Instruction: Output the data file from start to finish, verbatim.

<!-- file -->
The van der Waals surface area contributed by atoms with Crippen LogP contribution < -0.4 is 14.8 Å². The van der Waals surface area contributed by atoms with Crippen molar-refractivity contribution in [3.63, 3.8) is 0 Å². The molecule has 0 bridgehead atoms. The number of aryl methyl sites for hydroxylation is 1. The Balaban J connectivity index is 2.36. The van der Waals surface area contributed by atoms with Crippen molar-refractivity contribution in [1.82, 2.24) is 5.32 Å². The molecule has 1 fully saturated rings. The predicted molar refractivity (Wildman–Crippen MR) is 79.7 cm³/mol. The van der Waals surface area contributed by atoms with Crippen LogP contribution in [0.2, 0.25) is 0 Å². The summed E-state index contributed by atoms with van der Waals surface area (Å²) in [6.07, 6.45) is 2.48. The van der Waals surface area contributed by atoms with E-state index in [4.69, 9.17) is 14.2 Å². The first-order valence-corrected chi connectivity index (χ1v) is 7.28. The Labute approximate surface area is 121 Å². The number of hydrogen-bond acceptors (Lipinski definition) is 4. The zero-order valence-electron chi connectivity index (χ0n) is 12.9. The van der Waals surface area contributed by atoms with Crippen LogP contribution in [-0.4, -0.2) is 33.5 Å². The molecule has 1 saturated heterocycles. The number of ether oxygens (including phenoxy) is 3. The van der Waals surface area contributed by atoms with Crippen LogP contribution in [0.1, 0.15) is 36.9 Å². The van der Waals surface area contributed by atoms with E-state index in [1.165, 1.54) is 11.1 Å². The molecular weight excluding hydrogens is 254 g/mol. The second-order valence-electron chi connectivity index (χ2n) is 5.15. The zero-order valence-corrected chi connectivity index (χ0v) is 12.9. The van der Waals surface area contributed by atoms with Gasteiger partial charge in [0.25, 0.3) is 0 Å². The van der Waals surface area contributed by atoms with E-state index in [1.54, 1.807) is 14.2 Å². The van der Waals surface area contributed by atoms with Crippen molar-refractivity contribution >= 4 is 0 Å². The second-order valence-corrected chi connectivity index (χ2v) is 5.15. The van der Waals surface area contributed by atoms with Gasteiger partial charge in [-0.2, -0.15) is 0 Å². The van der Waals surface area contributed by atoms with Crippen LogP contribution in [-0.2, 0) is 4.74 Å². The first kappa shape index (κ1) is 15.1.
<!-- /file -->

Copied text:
The van der Waals surface area contributed by atoms with Crippen LogP contribution < -0.4 is 14.8 Å². The van der Waals surface area contributed by atoms with Crippen molar-refractivity contribution in [3.63, 3.8) is 0 Å². The molecule has 0 bridgehead atoms. The number of aryl methyl sites for hydroxylation is 1. The Balaban J connectivity index is 2.36. The van der Waals surface area contributed by atoms with Crippen molar-refractivity contribution in [1.82, 2.24) is 5.32 Å². The molecule has 1 fully saturated rings. The predicted molar refractivity (Wildman–Crippen MR) is 79.7 cm³/mol. The van der Waals surface area contributed by atoms with Crippen LogP contribution in [0.2, 0.25) is 0 Å². The summed E-state index contributed by atoms with van der Waals surface area (Å²) in [6.07, 6.45) is 2.48. The van der Waals surface area contributed by atoms with E-state index in [4.69, 9.17) is 14.2 Å². The first-order valence-corrected chi connectivity index (χ1v) is 7.28. The Labute approximate surface area is 121 Å². The number of hydrogen-bond acceptors (Lipinski definition) is 4. The zero-order valence-electron chi connectivity index (χ0n) is 12.9. The van der Waals surface area contributed by atoms with Crippen LogP contribution in [-0.4, -0.2) is 33.5 Å². The molecule has 1 saturated heterocycles. The number of ether oxygens (including phenoxy) is 3. The van der Waals surface area contributed by atoms with Crippen LogP contribution in [0.1, 0.15) is 36.9 Å². The van der Waals surface area contributed by atoms with E-state index in [1.165, 1.54) is 11.1 Å². The molecular weight excluding hydrogens is 254 g/mol. The second-order valence-electron chi connectivity index (χ2n) is 5.15. The zero-order valence-corrected chi connectivity index (χ0v) is 12.9. The van der Waals surface area contributed by atoms with Gasteiger partial charge in [0.25, 0.3) is 0 Å². The van der Waals surface area contributed by atoms with E-state index in [1.54, 1.807) is 14.2 Å². The van der Waals surface area contributed by atoms with Crippen molar-refractivity contribution >= 4 is 0 Å². The second-order valence-corrected chi connectivity index (χ2v) is 5.15. The van der Waals surface area contributed by atoms with Gasteiger partial charge in [-0.2, -0.15) is 0 Å². The van der Waals surface area contributed by atoms with Crippen LogP contribution in [-0.2, 0) is 4.74 Å². The first kappa shape index (κ1) is 15.1.